NTSB: Ban all behind-the-wheel cell phone use, even hands free
Using electronic devices behind the wheel is dangerous and no driver should be allowed to use cell phones - even hands-free devices - while driving, the National Transportation Safety Board said today.
The five-member board unanimously approved a resolution calling on state governments and federal regulators to ban the use of phones and electronic devices while driving, except in emergency situations.
The resolution is only a recommendation and will have no direct impact on state or federal highway laws, but is still one of the strongest stances against using phones and other electronic devices while driving.
The NTSB said that use of electronic devices while driving is a distraction that has caused a number of fatal accidents over the last decade, including a pileup in Missouri last year that killed two people and injured 35, some seriously.
In August 2010, a pickup truck driver who was distracted by his phone rammed the back of a big-rig that had slowed for a construction zone. Then the pickup was hit from behind by a school bus, which was thrown into the air before it crashed down on the truck, killing the driver. A second school bus then slammed into the first school bus, killing a passenger who was in the back of the first bus.
The pickup driver had sent 11 text messages in the 11 minutes before the crash, including some just moments before impact, the board said.
He was "most likely distracted from the driving task by a text messaging conversation at or near the time of the accident," the board said.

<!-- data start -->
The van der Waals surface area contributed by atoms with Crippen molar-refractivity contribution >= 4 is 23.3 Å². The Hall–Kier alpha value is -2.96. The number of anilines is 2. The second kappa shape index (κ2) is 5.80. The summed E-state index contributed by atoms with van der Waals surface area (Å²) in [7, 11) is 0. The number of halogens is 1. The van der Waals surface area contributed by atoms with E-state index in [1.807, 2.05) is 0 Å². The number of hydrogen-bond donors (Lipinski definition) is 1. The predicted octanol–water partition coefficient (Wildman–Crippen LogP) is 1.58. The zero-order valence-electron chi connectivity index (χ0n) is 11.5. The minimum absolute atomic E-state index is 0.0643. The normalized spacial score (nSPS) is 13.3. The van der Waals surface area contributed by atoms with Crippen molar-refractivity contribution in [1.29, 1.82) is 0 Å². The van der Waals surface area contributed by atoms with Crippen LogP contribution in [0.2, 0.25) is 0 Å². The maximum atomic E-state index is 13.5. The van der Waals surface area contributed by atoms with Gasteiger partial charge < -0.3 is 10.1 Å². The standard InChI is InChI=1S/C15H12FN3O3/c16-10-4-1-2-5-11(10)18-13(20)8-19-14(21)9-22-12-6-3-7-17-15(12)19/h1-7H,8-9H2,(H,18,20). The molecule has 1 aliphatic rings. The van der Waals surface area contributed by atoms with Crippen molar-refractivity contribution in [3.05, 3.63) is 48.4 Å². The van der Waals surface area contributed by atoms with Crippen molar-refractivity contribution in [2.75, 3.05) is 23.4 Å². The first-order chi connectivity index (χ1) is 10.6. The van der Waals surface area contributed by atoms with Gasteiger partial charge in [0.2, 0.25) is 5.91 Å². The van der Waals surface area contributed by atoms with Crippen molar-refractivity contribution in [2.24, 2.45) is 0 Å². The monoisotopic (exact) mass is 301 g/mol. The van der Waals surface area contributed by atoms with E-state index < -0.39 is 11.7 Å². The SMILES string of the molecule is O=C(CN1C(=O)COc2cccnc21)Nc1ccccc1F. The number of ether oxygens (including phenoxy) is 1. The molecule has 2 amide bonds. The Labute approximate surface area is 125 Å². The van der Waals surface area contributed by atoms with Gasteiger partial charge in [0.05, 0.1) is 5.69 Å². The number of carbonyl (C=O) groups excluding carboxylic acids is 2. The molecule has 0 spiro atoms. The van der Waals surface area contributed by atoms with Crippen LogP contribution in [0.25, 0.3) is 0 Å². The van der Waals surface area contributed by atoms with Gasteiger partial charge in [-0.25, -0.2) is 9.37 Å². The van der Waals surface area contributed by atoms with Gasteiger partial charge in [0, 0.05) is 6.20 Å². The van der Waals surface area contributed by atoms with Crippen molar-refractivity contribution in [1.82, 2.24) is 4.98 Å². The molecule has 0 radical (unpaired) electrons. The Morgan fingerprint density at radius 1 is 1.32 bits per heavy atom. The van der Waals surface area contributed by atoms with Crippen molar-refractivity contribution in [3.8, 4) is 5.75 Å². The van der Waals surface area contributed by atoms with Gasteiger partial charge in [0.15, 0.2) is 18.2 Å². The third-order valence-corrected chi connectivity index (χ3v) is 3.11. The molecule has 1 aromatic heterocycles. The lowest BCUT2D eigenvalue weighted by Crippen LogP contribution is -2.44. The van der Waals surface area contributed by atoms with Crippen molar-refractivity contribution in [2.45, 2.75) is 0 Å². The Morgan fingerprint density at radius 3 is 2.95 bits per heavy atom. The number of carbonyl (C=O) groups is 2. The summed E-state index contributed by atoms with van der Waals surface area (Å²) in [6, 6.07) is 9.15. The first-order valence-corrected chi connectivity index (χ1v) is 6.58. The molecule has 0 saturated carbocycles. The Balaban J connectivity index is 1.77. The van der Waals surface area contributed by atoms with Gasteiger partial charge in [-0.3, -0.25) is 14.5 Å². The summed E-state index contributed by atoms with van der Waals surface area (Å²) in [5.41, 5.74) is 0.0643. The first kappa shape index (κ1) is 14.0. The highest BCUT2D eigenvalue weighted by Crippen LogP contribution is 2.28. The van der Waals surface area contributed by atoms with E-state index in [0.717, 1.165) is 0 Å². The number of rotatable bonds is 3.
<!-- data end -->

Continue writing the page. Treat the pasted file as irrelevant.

The accident is a "big red flag for all drivers," NTSB chairman Deborah Hersman said at today's meeting.
Many states, including California, already ban text messaging while driving and require the drivers use hands-free devices.
But the board's resolution suggests those laws don't go far enough.
The board also called on wireless companies to create technology that would "disable the functions of these portable electronic devices within reach of the driver when a vehicle is in motion," the resolution read.
I say, it's about time! Hang up & drive! Just this morning, I had to hang up on my mom, for about the gazillionth time, because she called me while she was driving. She's even been in an accident while using her cell phone, you'd think she'd have learned her lesson! You might think that phone call or that text is super important, or you might be willing to risk your own life for a call or text, but it's never going to be important enough for you to risk *MY* life & my kids' lives on the road. Hang up & Drive!